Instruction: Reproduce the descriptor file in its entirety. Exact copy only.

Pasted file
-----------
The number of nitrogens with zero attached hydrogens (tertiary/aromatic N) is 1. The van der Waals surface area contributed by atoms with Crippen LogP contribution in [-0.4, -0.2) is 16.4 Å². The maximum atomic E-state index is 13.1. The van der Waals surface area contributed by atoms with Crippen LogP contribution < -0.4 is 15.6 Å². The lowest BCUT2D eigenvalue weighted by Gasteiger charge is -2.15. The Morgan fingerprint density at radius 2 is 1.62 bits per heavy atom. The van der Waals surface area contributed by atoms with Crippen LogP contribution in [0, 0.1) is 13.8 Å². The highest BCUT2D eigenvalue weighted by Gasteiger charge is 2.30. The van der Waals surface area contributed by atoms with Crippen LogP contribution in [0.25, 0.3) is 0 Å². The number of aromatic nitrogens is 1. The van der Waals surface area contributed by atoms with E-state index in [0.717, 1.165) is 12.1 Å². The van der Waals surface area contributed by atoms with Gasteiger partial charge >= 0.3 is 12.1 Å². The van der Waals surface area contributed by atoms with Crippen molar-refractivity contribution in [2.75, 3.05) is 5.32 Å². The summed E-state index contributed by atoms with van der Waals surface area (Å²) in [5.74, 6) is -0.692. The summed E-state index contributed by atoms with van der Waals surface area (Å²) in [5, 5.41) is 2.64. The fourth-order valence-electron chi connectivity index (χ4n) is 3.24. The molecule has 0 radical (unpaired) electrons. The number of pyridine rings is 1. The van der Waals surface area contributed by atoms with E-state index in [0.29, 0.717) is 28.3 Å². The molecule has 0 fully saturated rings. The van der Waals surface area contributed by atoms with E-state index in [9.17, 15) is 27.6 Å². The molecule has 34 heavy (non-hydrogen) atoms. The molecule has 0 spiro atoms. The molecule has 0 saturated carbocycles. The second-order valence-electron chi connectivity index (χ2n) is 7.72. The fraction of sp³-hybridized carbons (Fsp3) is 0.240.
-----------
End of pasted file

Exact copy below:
The number of nitrogens with zero attached hydrogens (tertiary/aromatic N) is 1. The van der Waals surface area contributed by atoms with Crippen LogP contribution in [-0.4, -0.2) is 16.4 Å². The maximum atomic E-state index is 13.1. The van der Waals surface area contributed by atoms with Crippen LogP contribution < -0.4 is 15.6 Å². The lowest BCUT2D eigenvalue weighted by Gasteiger charge is -2.15. The Morgan fingerprint density at radius 2 is 1.62 bits per heavy atom. The van der Waals surface area contributed by atoms with Crippen LogP contribution in [0, 0.1) is 13.8 Å². The highest BCUT2D eigenvalue weighted by Gasteiger charge is 2.30. The van der Waals surface area contributed by atoms with Crippen LogP contribution in [0.25, 0.3) is 0 Å². The number of aromatic nitrogens is 1. The van der Waals surface area contributed by atoms with E-state index in [0.717, 1.165) is 12.1 Å². The van der Waals surface area contributed by atoms with Gasteiger partial charge >= 0.3 is 12.1 Å². The van der Waals surface area contributed by atoms with Crippen molar-refractivity contribution in [2.75, 3.05) is 5.32 Å². The summed E-state index contributed by atoms with van der Waals surface area (Å²) in [5.74, 6) is -0.692. The summed E-state index contributed by atoms with van der Waals surface area (Å²) in [5, 5.41) is 2.64. The fourth-order valence-electron chi connectivity index (χ4n) is 3.24. The molecule has 0 radical (unpaired) electrons. The number of pyridine rings is 1. The van der Waals surface area contributed by atoms with E-state index in [0.29, 0.717) is 28.3 Å². The molecule has 0 fully saturated rings. The van der Waals surface area contributed by atoms with E-state index in [9.17, 15) is 27.6 Å². The molecule has 34 heavy (non-hydrogen) atoms. The molecule has 0 spiro atoms. The molecule has 0 saturated carbocycles. The second-order valence-electron chi connectivity index (χ2n) is 7.72. The fraction of sp³-hybridized carbons (Fsp3) is 0.240.